Speaking to The Insurer TV in our latest edition of Leading Voices, the former AIG, Zurich and XL executive acknowledged that securing reinsurance capacity in the current marketplace is not an easy task.

The start-up began underwriting on 1 July last year on the E&S paper of strategic backer SiriusPoint supported by a panel of reinsurers led by RenaissanceRe.

In its pitch to secure capacity, Joyn had been able to demonstrate that it had a “highly experienced” underwriting team with an “impeccable track record”, and it had also talked reinsurers through its “secret sauce”, said Macia.

This included how the insurtech’s machine-augmented underwriting and its technology and data strategy addresses underwriting leakage and can drive better underwriting decisions.

“That is really a very compelling value proposition to the reinsurers and it also instills confidence in growth, because we know exactly what every underwriter is doing and why they make an underwriting decision,” Macia explained.

“Usually in insurance growth is a dirty word because they all think you compromise your underwriting integrity. Well, the technology really addresses that – that was the main reason the reinsurers supported us and so far they seem to be very happy,” she continued.

Seraina Macia PQ1

Macia said that Joyn also recognises the importance of demonstrating alignment of interest with its reinsurers, whether by becoming a full-stack insurer, or through profit sharing and similar arrangements.

“You need to have skin in the game and we’re very comfortable having that. We are first and foremost an underwriting company. Our technology is completely designed to make fast and smart underwriting decisions, which is why we got the reinsurance support.

“We’re very comfortable having skin in the game because we believe in what we are doing,” she commented.

Open-minded approach

The executive said the insurtech remains open-minded about the path it will take and whether it will stay as an MGA, transition to a full-stack company or explore other structures such as a reciprocal exchange.

Joyn is also open-minded about future fundraising options as it continues to build out its business.

Seraina Macia PQ2

Macia said the public route would require a certain level of maturity as she also highlighted the increased scrutiny associated with that path.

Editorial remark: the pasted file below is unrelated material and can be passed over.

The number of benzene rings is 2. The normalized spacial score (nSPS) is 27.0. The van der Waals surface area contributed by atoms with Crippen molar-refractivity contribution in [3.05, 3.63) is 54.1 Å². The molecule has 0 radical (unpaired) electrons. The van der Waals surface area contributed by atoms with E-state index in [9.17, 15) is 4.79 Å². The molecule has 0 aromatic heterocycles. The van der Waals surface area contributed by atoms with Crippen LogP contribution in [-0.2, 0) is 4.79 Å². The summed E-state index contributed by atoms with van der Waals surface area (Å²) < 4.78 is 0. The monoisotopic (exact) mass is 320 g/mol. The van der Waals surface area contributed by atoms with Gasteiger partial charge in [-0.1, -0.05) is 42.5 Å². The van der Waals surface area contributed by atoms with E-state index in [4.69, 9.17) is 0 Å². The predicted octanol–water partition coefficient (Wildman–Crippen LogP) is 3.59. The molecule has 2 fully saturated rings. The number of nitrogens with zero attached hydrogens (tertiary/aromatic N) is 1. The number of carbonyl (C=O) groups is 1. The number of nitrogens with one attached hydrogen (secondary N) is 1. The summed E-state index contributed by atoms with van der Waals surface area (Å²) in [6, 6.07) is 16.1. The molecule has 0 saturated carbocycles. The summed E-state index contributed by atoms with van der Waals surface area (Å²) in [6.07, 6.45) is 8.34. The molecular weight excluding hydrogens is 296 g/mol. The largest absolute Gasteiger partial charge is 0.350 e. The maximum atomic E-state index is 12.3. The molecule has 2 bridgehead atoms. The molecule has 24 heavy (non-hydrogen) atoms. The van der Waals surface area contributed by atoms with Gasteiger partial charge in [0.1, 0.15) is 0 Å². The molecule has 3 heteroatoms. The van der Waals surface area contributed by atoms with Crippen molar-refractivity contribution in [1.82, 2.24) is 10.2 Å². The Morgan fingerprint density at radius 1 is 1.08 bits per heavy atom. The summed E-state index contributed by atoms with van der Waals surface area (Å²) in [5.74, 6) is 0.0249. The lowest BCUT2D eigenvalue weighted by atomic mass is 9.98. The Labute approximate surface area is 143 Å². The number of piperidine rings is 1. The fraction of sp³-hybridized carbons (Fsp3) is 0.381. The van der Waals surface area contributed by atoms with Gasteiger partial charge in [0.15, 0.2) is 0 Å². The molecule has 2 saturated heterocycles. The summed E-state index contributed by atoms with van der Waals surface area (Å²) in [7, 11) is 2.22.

“I think as long as you have enough capital to fund your growth – and there’s plenty of capital in the private sector – you’re probably better off to stay supported by private funding until you reach a certain maturity level.

“We’re really focused on the foundation and the basics – getting a really good solid underwriting company in place that can grow profitably through the cycle and deliver a great experience to our distribution partners,” she continued.

Admitted and product add-ons

Joyn began by offering E&S property in July last year and has subsequently added excess liability and general liability products in a multi-state roll-out as it initially targets six industry verticals in a commercial SME market it estimates to represent around $100bn of premium.

Macia said the insurtech had started in the E&S space because of attractive conditions and the speed to market it provides.

“We knew we could build the technology fast and with the admitted product it just takes a lot longer to get the state’s approval. So we said let’s go non-admitted first and then add on admitted products,” the executive added.

The current expectation is that Joyn will enter the admitted market in 2023, which will likely see it introduce package policies, umbrella and at some point auto.

Before then, the MGA will bring cyber, employment practices liability and equipment breakdown to its current E&S offerings as add-on coverages.

Longer term, Macia said that as well as growing Joyn to have a big book of business as a “really valuable organisation”, she hopes the insurtech’s tools and platform will help transform the industry.

“We believe this industry really is ripe for transformation so we’d hope that in five years’ time when we look back there are things Joyn did that will help make the industry better,” she commented.